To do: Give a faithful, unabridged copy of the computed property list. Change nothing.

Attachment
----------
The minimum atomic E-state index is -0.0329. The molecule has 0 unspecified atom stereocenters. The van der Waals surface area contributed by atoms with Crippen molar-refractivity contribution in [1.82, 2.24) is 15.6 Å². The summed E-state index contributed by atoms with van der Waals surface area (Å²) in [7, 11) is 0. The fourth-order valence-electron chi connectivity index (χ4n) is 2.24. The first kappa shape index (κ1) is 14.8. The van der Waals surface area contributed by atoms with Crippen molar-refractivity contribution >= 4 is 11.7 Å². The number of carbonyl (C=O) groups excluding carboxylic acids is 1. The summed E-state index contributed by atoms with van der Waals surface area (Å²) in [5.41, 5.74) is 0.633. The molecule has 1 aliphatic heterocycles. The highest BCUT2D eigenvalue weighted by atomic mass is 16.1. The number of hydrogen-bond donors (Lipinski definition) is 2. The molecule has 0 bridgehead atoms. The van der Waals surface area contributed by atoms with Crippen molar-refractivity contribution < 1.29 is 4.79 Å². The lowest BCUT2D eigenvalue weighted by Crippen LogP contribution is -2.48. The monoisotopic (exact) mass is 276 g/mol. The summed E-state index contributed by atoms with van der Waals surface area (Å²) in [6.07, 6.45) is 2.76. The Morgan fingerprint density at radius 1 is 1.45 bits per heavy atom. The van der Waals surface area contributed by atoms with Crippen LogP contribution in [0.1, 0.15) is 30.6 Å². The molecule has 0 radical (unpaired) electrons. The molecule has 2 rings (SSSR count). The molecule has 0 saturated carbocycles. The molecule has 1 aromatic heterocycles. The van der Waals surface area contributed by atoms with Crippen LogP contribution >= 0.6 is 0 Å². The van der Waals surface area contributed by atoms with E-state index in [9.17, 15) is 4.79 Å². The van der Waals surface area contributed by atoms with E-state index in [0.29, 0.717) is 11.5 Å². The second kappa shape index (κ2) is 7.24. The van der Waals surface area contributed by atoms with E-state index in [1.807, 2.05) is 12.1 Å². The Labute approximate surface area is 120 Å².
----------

The minimum atomic E-state index is -0.0329. The molecule has 0 unspecified atom stereocenters. The van der Waals surface area contributed by atoms with Crippen molar-refractivity contribution in [1.82, 2.24) is 15.6 Å². The summed E-state index contributed by atoms with van der Waals surface area (Å²) in [7, 11) is 0. The fourth-order valence-electron chi connectivity index (χ4n) is 2.24. The first kappa shape index (κ1) is 14.8. The van der Waals surface area contributed by atoms with Crippen molar-refractivity contribution >= 4 is 11.7 Å². The number of carbonyl (C=O) groups excluding carboxylic acids is 1. The summed E-state index contributed by atoms with van der Waals surface area (Å²) in [5.41, 5.74) is 0.633. The molecule has 1 aliphatic heterocycles. The highest BCUT2D eigenvalue weighted by atomic mass is 16.1. The number of hydrogen-bond donors (Lipinski definition) is 2. The molecule has 0 bridgehead atoms. The van der Waals surface area contributed by atoms with Crippen molar-refractivity contribution < 1.29 is 4.79 Å². The lowest BCUT2D eigenvalue weighted by Crippen LogP contribution is -2.48. The monoisotopic (exact) mass is 276 g/mol. The summed E-state index contributed by atoms with van der Waals surface area (Å²) in [6.07, 6.45) is 2.76. The Morgan fingerprint density at radius 1 is 1.45 bits per heavy atom. The van der Waals surface area contributed by atoms with Crippen LogP contribution in [0.1, 0.15) is 30.6 Å². The molecule has 0 radical (unpaired) electrons. The molecule has 2 rings (SSSR count). The molecule has 0 saturated carbocycles. The molecule has 1 aromatic heterocycles. The van der Waals surface area contributed by atoms with Crippen LogP contribution >= 0.6 is 0 Å². The van der Waals surface area contributed by atoms with E-state index in [9.17, 15) is 4.79 Å². The van der Waals surface area contributed by atoms with E-state index in [0.29, 0.717) is 11.5 Å². The second kappa shape index (κ2) is 7.24. The van der Waals surface area contributed by atoms with E-state index in [1.807, 2.05) is 12.1 Å². The Labute approximate surface area is 120 Å².